New Scholars' Prize
Call for Papers
ISTR runs an annual essay competition for New Scholars. There is no set theme for this competition; rather, candidates are encouraged to submit work drawing on their current research. New research, or essays developed from papers presented at the preceding conference are acceptable. The New Scholars' Prize is awarded to the best essay, judged on originality, coherence and rigour.
Essays must not exceed 4000 words (excluding bibliography) and should not be published or submitted for publication in advance of the award announcement. Candidates should submit entries in English electronically as an e-mail attachment. They will be judged anonymously; hence, the author's name must not appear anywhere in the essay itself. All submissions must be accompanied by a cover sheet, must be presented with attention to correct spelling and stylistics and referenced according to a standard norm (i.e. MLA or Chicago style). Send entries, preferably in Word format, to the Convenor of the Prize Committee, Dr. Fiona Fearon, Dundalk Institute of Technology (Fiona.Fearon@dkit.ie).
Eligibility: A New Scholar is defined as a graduate student or post-doctoral researcher whose PhD has been completed less than three years ago or a researcher without a PhD who has been in an academic post for less than three years. Membership of ISTR is not necessary to enter the competition, but prize winners will need to join ISTR to attend the conference.
Deadline: 1 June 2013. The judges for the New Scholars' Prize in 2013 are Dr. Ondrej Pilný, Associate Professor and Director of the Centre for Irish Studies, Charles University, Prague; Dr. Sharon Phelan, IT Tralee, and Dr. Fiona Fearon, DKiT. A final adjudicator will be appointed to select from the short listed essays at a later date. Prof. Helen Burke was the adjudicator in 2012.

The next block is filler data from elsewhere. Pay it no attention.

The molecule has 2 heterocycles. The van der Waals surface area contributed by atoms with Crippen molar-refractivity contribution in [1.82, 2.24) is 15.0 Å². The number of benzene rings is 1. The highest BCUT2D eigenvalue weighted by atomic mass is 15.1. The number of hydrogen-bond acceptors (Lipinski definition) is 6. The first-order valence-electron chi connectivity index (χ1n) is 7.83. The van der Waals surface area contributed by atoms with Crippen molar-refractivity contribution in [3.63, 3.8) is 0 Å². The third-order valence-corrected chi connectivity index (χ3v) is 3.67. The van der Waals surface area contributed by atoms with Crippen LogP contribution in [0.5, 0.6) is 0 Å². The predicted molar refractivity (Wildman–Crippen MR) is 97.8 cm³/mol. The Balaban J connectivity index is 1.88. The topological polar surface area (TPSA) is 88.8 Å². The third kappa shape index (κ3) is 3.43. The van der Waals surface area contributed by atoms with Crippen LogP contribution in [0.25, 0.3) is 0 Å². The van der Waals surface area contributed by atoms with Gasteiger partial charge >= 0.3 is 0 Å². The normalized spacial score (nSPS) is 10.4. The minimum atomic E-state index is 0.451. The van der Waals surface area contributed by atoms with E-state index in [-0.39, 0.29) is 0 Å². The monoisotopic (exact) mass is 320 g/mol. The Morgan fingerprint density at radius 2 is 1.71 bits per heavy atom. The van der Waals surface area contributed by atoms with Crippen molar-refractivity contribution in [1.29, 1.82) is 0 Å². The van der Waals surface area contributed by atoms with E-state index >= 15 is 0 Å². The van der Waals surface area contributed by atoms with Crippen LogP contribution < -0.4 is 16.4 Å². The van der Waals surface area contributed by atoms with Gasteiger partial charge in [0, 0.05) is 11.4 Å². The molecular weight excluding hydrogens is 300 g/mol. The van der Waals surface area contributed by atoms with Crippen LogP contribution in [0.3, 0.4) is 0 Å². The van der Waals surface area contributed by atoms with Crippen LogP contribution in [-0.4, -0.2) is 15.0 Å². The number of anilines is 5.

Results of the competition will be announced at the next ISTR conference in Birkbeck, University of London, November 2013. The prize-winner is expected to make their own travel and accommodation arrangements.
"'The Cries of Pagan Desperation': J.M. Synge and the Discontents of Historical Time".
Christopher completed his Ph.D on the plays of J.M. Synge at Trinity College Dublin in 2012. He is a Trinity College Dublin Gold Medalist. With Mary P. Caulfield he's editing a collection of essays entitled "Ireland, Memory and Performing the Historical Imagination," which is forthcoming in 2013. Christopher currently teaches at Trinity College and The Lir: The National Academy of Dramatic Art. He also works as a dramaturg and an applied theatre practitioner.
"At the edge of the event?: the dance of unfixed thoughts in the work of Jean Butler and Colin Dunne".
Aoife McGrath is Lecturer in the Drama Department at Queen's University
Belfast and recently completed her doctoral studies at Trinity College
Dublin. She is a dancer, director and choreographer and has worked as
the dance adviser for the Irish Arts Council. Aoife has published
several journal articles and book chapters on dance in Ireland and her
monograph, Dance Theatre in Ireland: Revolutionary Moves, was published
by Palgrave Macmillan in 2012. Her ISTR New Scholars' Prize essay will
be published in the Oxford University Press publication, The Oxford
Handbook of Dance and Ethnicity (ed. Anthony Shay).